If there’s one chicken left in a village, there will be a bidding war for the chicken, and whoever has the most money will get the chicken. Let’s say that’s $10. Now, let’s give everyone in the village an extra $10. There’s still only one chicken, so now the bidding war will end at $20 instead of $10, and the same person goes home with the chicken.

The chicken is the real economy. Adding money to the village doesn’t change anything but the price of the chicken. The same is true of any other good or service in the village: all the prices rise as you pour in money, because everyone has more money, but no more goods or services to trade. This is monetary inflation.

The proper reason to increase the money supply is to match a growing real economy, to keep prices stable. Otherwise the money itself grows scarce, and you see monetary *deflation*.

Consider doubling the size of the village, and the number of chickens (and everything else) but leaving the amount of money the same. The original inhabitants all have money, but the newcomers are flat broke and can buy nothing. Over time, that money will disperse to everyone, but on the average, people will have only half as much money — the same total amount, spread out over twice as many people. If they eat all the chickens but one, the bidding war will only be able to go up to $5. Prices fall.

When money deflates, people start to hoard it as precious in its own right, and then trade breaks down. So it’s important to pump more money into the village so that prices go back up to $10 and stay there as the real economy grows.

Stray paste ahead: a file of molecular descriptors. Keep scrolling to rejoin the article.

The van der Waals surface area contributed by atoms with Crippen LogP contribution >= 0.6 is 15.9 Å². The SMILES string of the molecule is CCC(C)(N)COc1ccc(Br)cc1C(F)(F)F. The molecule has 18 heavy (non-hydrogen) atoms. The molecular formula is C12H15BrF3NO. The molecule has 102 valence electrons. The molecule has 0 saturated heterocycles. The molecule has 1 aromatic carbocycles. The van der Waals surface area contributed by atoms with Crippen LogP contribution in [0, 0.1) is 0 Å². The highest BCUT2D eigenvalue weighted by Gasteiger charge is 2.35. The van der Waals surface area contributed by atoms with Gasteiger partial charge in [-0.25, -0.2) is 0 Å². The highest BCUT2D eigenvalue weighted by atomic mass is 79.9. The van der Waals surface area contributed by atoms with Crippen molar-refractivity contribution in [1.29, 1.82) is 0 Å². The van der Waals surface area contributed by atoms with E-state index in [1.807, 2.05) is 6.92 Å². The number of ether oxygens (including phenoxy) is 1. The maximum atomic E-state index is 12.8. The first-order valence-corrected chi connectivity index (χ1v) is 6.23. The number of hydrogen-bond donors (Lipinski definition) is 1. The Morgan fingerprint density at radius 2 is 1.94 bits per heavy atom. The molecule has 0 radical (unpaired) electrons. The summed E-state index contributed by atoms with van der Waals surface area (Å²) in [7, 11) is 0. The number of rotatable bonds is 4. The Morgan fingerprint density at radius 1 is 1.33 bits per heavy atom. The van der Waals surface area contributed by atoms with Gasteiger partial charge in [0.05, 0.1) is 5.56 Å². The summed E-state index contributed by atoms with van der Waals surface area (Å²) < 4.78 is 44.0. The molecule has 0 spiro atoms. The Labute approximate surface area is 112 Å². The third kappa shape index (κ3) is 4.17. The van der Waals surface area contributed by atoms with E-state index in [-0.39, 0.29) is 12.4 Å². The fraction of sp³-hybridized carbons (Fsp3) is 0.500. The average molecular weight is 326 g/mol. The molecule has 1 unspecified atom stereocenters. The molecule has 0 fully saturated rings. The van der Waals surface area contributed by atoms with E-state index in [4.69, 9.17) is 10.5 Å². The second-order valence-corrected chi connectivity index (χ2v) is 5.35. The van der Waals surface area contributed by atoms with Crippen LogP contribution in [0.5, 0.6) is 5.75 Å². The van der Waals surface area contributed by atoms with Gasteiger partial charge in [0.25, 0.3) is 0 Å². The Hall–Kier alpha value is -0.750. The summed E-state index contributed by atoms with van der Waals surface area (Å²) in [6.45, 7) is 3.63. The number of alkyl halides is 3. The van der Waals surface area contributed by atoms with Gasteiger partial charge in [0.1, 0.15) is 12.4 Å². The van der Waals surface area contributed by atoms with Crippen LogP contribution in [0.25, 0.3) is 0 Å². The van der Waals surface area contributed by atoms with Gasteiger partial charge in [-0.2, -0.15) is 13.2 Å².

But if you pump *too much* money into the village, prices will rise above $10 through monetary inflation. When inflation keeps happening, year after year, you have a chronic problem with your money supply. When the inflation rate is exponential, you have an exponential problem.

If you browse the Internet for old product catalogues, it doesn’t take long to realize how far things have gone. In 1960, a new sedan, straight off the showroom floor, sold for about $2500. A new pair of jeans cost about $1.50. A simple meal in a diner cost $1.00. My father bought a new house in the suburbs for $16,000. Gasoline cost $0.35/gallon. Penny candy cost a penny.

Just shift that decimal point over, and you’re looking at today’s prices for the same kinds of goods, with remarkably few exceptions (like computers). When computers finally reach the end of their run with Moore’s Law — they’re getting close — you’ll start to see them subject to the same inflation as everything else. We’ve seen an average of about 5% per year between 1960 and 2006, just based on the 10-fold increase in prices over that forty-six-year period. The annual rates have varied — I remember it going up to around 13% in the late 1970’s, and some years have had lower inflation rates.

But overall, the US dollar is being exponentially eroded by inflation. And remember how exponential problems rip through our scale of relevance. What we see in our economic system right now is the puddle on the pitcher’s mound. The problem is changing scales even as I write.

Chris and John can take you on a tour of exactly how this all operates: GDP and CPI, hedonics and weighting and chaining and more tricks and traps for your edification and amusement. All a collection of desperate contortions to deny that there’s a problem, because we won’t (or can’t) get out of the handcuffs.

It’s quite a ride.